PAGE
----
Vet Minute: How to Help a Pregnant Feral CatLast updated: August 25, 2020
What can you do to help a pregnant stray or feral cat? In this Vet Minute, Revival's Director of Veterinary Services, Dr. Marty Greer, talks about what to do if a pregnant stray cat adopts you. Dr. Greer will address nutrition, shelter and suggest other tips on how to care for a pregnant feral or stray cat.
If you need help or have additional cat pregnancy questions, call us at 800.786.4751.
How to Help a Pregnant Stray CatFeral cats will sometimes have three maybe four litters a year, so once you start this, you're going to be busy! So the most important thing is to make sure she's got adequate nutrition. A lot of feral cats don't have great sources of food and catching little mice is not enough to feed the babies. So feed her well. Now of course remember, once you start to feed her, she's your cat. You can tell me all day long she's not yours, she belongs to somebody else, or she's the neighbors cat but if you are feeding her, she is yours. So feed her well.
What to Feed a Pregnant Stray CatKitten food would be the most appropriate. Adult cat food is not as nutritionally complete as kitten food so give her kitten food. Make sure she's got access to water. Particularly when it's really hot and it's hard to find water or it's really cold and it tends to be frozen. Even though cats don't drink a lot during pregnancy their blood volume expands quite a bit so they do need to drink additional water and they really need to drink a lot once they have the kittens and start to lactate. You want to provide her with a nesting box preferably with some sort of a heat source in the wintertime in particular. There's a lot of good products on the market that have outside type of weather resistant heating units that have a coil wrapped around the cord so that it keeps the cord safe from being chewed through or damaged. So provide her a kitten box. There's some companies that make poultry and dog and cat kind of heating units. They can have heated water sources, they can have heated boards that you can put into a box or into some kind of an area where the cat can be provided with a quiet area. And it should be some place that's safe and unlikely that predators will come along and snatch one of her kittens. So try to make her feel as safe as you can. Try to give her as much food and water as possible and remember, she's yours!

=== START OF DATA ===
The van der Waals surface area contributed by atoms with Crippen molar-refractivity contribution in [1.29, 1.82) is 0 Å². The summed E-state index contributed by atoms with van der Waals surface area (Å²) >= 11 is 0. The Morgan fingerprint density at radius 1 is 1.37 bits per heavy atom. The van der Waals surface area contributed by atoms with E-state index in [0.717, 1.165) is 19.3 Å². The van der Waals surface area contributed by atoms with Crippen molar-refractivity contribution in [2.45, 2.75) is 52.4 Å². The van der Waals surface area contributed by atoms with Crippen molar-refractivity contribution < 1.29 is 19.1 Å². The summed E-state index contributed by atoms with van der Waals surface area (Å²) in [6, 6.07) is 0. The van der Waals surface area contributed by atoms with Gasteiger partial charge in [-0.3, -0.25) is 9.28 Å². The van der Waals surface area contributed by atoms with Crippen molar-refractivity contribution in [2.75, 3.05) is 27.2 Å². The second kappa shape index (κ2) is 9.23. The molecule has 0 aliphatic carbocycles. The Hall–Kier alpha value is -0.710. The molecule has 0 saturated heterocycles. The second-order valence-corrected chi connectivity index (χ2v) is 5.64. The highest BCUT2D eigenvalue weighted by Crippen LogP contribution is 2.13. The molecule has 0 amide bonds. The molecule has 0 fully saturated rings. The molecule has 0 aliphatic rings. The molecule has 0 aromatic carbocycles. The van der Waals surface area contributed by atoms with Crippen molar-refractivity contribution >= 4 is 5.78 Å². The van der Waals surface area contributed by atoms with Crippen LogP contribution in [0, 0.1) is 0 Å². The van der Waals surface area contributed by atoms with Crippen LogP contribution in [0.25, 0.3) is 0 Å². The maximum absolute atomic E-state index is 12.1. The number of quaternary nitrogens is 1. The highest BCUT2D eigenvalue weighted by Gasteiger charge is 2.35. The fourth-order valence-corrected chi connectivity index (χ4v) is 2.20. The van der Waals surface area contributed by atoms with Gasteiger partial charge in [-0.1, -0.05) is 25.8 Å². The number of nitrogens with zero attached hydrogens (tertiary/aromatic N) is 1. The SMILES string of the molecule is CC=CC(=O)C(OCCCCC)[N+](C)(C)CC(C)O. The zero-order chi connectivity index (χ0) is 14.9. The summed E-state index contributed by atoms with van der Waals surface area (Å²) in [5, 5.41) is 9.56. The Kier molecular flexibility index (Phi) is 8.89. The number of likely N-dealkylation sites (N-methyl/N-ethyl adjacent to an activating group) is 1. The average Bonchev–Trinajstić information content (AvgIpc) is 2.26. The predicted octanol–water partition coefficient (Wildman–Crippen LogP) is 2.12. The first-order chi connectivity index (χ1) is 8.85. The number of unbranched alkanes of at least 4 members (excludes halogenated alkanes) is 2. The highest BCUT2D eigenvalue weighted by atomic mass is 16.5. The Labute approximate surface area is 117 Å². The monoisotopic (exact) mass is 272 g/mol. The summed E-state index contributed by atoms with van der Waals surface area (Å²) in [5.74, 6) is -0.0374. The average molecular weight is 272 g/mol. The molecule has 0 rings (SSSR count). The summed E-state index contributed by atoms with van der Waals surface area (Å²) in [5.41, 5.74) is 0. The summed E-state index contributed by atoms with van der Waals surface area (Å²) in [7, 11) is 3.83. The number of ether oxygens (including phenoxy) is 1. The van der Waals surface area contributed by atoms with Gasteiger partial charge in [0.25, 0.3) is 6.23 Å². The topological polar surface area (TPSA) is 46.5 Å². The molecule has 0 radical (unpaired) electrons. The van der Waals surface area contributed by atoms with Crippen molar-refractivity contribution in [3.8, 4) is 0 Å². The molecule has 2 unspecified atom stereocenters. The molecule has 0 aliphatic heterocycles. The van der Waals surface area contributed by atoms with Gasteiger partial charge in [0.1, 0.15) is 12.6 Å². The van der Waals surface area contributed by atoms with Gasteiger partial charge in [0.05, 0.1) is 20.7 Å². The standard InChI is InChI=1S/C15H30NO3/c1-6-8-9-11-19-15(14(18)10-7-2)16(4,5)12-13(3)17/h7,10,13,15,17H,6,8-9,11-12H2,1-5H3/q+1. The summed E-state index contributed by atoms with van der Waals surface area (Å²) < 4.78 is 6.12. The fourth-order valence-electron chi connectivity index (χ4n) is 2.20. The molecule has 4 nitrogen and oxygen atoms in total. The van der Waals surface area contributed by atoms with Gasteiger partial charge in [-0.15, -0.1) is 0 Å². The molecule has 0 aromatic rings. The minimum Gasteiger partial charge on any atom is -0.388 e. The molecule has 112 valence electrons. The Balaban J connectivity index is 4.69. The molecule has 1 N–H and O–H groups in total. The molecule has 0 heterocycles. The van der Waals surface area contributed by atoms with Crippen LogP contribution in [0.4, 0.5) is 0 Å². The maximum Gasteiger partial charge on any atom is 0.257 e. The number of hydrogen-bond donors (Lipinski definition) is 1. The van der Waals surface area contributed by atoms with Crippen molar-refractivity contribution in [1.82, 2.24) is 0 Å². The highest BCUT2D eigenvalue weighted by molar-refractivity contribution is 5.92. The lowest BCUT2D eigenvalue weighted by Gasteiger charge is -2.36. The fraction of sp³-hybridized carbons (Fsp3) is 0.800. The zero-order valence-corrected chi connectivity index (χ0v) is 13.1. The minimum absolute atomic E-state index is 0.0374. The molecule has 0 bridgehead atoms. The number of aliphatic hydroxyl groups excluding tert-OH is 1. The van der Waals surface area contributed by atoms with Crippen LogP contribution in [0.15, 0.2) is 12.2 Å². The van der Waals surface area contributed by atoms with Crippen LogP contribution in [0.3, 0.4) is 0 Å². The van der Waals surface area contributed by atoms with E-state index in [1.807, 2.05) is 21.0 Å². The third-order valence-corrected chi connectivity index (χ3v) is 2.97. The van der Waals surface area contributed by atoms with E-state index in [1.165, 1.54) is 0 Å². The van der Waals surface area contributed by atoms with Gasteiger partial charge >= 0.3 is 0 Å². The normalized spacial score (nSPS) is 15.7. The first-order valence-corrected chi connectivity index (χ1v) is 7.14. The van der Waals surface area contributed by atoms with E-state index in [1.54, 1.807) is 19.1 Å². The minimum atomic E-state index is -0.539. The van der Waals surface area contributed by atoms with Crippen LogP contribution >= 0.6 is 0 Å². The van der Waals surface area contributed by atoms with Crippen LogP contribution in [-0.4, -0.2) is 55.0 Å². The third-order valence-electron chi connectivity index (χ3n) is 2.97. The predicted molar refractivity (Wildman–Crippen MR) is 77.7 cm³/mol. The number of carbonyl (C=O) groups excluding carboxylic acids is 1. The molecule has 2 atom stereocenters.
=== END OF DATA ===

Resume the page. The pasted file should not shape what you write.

Marty Greer, Doctor of Veterinary Medicine, has 35+ years' experience in veterinary medicine, with special interests in canine reproduction and pediatrics. She received her Doctor of Veterinary Medicine from Iowa State University in 1981. She's served as Revival's Director of Veterinary Services since 2019.
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